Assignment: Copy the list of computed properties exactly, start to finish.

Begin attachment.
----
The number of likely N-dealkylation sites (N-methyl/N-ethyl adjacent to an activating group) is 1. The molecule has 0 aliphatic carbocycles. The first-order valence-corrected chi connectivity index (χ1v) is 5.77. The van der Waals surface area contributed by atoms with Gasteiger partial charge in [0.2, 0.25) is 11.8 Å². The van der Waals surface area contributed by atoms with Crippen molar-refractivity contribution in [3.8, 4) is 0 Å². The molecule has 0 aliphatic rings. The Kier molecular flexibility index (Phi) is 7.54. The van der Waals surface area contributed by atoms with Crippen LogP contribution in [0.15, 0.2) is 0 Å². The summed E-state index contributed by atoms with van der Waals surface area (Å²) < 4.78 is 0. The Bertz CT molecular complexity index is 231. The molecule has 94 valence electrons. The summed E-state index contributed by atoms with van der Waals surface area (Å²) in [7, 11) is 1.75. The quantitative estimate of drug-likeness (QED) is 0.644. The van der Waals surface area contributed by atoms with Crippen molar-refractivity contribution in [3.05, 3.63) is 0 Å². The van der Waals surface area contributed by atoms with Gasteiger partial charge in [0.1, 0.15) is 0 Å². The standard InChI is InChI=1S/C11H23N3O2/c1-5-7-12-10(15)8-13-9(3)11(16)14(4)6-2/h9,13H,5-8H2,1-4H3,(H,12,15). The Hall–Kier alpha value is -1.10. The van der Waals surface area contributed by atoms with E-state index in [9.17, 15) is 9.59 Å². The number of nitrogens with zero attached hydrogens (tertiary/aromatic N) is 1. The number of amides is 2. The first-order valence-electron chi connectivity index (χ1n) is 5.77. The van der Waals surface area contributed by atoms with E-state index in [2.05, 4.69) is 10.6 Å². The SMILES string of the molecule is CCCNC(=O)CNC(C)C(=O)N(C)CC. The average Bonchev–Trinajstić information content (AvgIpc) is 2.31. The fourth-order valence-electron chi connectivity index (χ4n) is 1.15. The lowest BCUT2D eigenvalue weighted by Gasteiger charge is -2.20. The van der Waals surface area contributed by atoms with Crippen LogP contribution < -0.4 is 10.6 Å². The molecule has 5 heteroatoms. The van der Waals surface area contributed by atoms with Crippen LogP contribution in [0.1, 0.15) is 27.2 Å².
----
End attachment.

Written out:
The number of likely N-dealkylation sites (N-methyl/N-ethyl adjacent to an activating group) is 1. The molecule has 0 aliphatic carbocycles. The first-order valence-corrected chi connectivity index (χ1v) is 5.77. The van der Waals surface area contributed by atoms with Gasteiger partial charge in [0.2, 0.25) is 11.8 Å². The van der Waals surface area contributed by atoms with Crippen molar-refractivity contribution in [3.8, 4) is 0 Å². The molecule has 0 aliphatic rings. The Kier molecular flexibility index (Phi) is 7.54. The van der Waals surface area contributed by atoms with Crippen LogP contribution in [0.15, 0.2) is 0 Å². The summed E-state index contributed by atoms with van der Waals surface area (Å²) < 4.78 is 0. The Bertz CT molecular complexity index is 231. The molecule has 94 valence electrons. The summed E-state index contributed by atoms with van der Waals surface area (Å²) in [7, 11) is 1.75. The quantitative estimate of drug-likeness (QED) is 0.644. The van der Waals surface area contributed by atoms with Crippen molar-refractivity contribution in [3.05, 3.63) is 0 Å². The van der Waals surface area contributed by atoms with Gasteiger partial charge in [0.1, 0.15) is 0 Å². The standard InChI is InChI=1S/C11H23N3O2/c1-5-7-12-10(15)8-13-9(3)11(16)14(4)6-2/h9,13H,5-8H2,1-4H3,(H,12,15). The Hall–Kier alpha value is -1.10. The van der Waals surface area contributed by atoms with E-state index in [9.17, 15) is 9.59 Å². The number of nitrogens with zero attached hydrogens (tertiary/aromatic N) is 1. The number of amides is 2. The first-order valence-electron chi connectivity index (χ1n) is 5.77. The van der Waals surface area contributed by atoms with E-state index in [2.05, 4.69) is 10.6 Å². The SMILES string of the molecule is CCCNC(=O)CNC(C)C(=O)N(C)CC. The average Bonchev–Trinajstić information content (AvgIpc) is 2.31. The fourth-order valence-electron chi connectivity index (χ4n) is 1.15. The lowest BCUT2D eigenvalue weighted by Gasteiger charge is -2.20. The van der Waals surface area contributed by atoms with Crippen LogP contribution < -0.4 is 10.6 Å². The molecule has 5 heteroatoms. The van der Waals surface area contributed by atoms with Crippen LogP contribution in [0.1, 0.15) is 27.2 Å².